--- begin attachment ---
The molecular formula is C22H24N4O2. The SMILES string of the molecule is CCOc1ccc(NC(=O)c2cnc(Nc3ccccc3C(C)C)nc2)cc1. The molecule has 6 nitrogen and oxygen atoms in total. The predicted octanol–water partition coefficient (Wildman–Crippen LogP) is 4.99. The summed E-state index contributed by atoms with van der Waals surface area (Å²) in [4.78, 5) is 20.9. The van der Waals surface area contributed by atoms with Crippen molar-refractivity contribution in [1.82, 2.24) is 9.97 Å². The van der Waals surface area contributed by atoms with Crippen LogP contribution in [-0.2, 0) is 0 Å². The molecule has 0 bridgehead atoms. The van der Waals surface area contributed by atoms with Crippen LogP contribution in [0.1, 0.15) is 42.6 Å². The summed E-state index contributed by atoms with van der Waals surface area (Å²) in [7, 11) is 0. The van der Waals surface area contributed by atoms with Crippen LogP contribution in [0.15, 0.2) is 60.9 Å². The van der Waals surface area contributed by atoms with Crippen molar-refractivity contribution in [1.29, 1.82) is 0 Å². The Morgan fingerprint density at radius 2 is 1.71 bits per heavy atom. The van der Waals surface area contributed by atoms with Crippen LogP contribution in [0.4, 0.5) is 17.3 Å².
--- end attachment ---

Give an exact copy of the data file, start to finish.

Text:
The molecular formula is C22H24N4O2. The SMILES string of the molecule is CCOc1ccc(NC(=O)c2cnc(Nc3ccccc3C(C)C)nc2)cc1. The molecule has 6 nitrogen and oxygen atoms in total. The predicted octanol–water partition coefficient (Wildman–Crippen LogP) is 4.99. The summed E-state index contributed by atoms with van der Waals surface area (Å²) in [4.78, 5) is 20.9. The van der Waals surface area contributed by atoms with Crippen molar-refractivity contribution in [1.82, 2.24) is 9.97 Å². The van der Waals surface area contributed by atoms with Crippen LogP contribution in [-0.2, 0) is 0 Å². The molecule has 0 bridgehead atoms. The van der Waals surface area contributed by atoms with Crippen LogP contribution in [0.1, 0.15) is 42.6 Å². The summed E-state index contributed by atoms with van der Waals surface area (Å²) in [7, 11) is 0. The van der Waals surface area contributed by atoms with Crippen LogP contribution in [0.15, 0.2) is 60.9 Å². The van der Waals surface area contributed by atoms with Crippen molar-refractivity contribution in [1.29, 1.82) is 0 Å². The Morgan fingerprint density at radius 2 is 1.71 bits per heavy atom. The van der Waals surface area contributed by atoms with Crippen LogP contribution in [0.4, 0.5) is 17.3 Å².